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(Reference retrieved automatically from Web of Science through information on FAPESP grant and its corresponding number as mentioned in the publication by the authors.)

Evidence for a Negative Cooperativity between eIF5A and eEF2 on Binding to the Ribosome

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Rossi, Danuza [1, 2] ; Barbosa, Natalia M. [1] ; Galvao, Fabio C. [1] ; Boldrin, Paulo E. G. [1] ; Hershey, John W. B. [2] ; Zanelli, Cleslei F. [1] ; Fraser, Christopher S. [2] ; Valentini, Sandro R. [1]
Total Authors: 8
[1] UNESP Univ Estadual Paulista, Sch Pharmaceut Sci, Dept Biol Sci, BR-14801 Araraquara, SP - Brazil
[2] Univ Calif Davis, Dept Mol & Cellular Biol, Davis, CA 95616 - USA
Total Affiliations: 2
Document type: Journal article
Source: PLoS One; v. 11, n. 4 APR 26 2016.
Web of Science Citations: 4

eIF5A is the only protein known to contain the essential and unique amino acid residue hypusine. eIF5A functions in both translation initiation due to its stimulation of methionyl-puromycin synthesis and translation elongation, being highly required for peptide-bound formation of specific ribosome stalling sequences such as poly-proline. The functional interaction between eIF5A, tRNA, and eEF2 on the surface of the ribosome is further clarified herein. Fluorescence anisotropy assays were performed to determine the affinity of eIF5A to different ribosomal complexes and reveal its interaction exclusively and directly with the 60S ribosomal subunit in a hypusine-dependent manner (K-i(60S-eIF5A-Hyp) = 16 nM, K-i(60S-eIF5A-Lys) = 385 nM). A 3-fold increase in eIF5A affinity to the 80S is observed upon charged-tRNA(i)(Met) binding, indicating positive cooperativity between P-site tRNA binding and eIF5A binding to the ribosome. Previously identified conditional mutants of yeast eIF5A, eIF5A(Q22H/L93F) and eIF5A(K56A), display a significant decrease in ribosome binding affinity. Binding affinity between ribosome and eIF5A-wild type ormutants eIF5A(K56A), but not eIF5A(Q22H/L93F), is impaired in the presence of eEF2 by 4-fold, consistent with negative cooperativity between eEF2 and eIF5A binding to the ribosome. Interestingly, high-copy eEF2 is toxic only to eIF5A(Q22H/L93F) and causes translation elongation defects in this mutant. These results suggest that binding of eEF2 to the ribosome alters its conformation, resulting in a weakened affinity of eIF5A and impairment of this interplay compromises cell growth due to translation elongation defects. (AU)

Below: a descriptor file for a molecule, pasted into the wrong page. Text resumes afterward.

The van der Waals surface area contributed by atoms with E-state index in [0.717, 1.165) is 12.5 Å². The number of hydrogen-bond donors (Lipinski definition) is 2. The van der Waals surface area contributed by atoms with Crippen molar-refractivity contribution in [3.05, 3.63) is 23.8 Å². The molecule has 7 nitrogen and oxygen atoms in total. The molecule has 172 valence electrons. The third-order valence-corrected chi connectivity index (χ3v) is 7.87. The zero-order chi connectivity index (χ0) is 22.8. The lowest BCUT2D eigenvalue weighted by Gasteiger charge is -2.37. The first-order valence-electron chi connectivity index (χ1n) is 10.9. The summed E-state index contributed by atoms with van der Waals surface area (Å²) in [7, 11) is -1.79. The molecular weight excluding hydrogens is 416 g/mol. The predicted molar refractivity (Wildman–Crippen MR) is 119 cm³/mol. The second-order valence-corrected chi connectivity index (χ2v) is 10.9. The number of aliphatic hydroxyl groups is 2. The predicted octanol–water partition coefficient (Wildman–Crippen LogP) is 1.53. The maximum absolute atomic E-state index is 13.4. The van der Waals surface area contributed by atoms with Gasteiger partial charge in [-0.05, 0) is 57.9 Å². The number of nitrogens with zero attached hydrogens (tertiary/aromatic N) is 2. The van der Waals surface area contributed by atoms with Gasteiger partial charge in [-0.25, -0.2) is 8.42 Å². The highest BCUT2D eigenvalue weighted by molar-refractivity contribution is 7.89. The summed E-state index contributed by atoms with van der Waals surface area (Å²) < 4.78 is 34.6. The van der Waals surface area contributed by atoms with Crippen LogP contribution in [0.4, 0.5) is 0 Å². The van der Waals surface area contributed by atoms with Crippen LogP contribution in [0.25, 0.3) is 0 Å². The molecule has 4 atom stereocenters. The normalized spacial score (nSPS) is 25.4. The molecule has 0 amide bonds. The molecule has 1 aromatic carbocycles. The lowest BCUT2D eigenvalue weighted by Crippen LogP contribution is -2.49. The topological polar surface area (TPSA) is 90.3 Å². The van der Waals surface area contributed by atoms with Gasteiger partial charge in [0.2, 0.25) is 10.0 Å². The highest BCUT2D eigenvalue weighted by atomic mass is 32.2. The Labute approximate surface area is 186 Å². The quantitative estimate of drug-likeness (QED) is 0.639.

FAPESP's process: 10/50044-6 - Study of the role of elF5A in translation elongation
Grantee:Sandro Roberto Valentini
Support type: Research Projects - Thematic Grants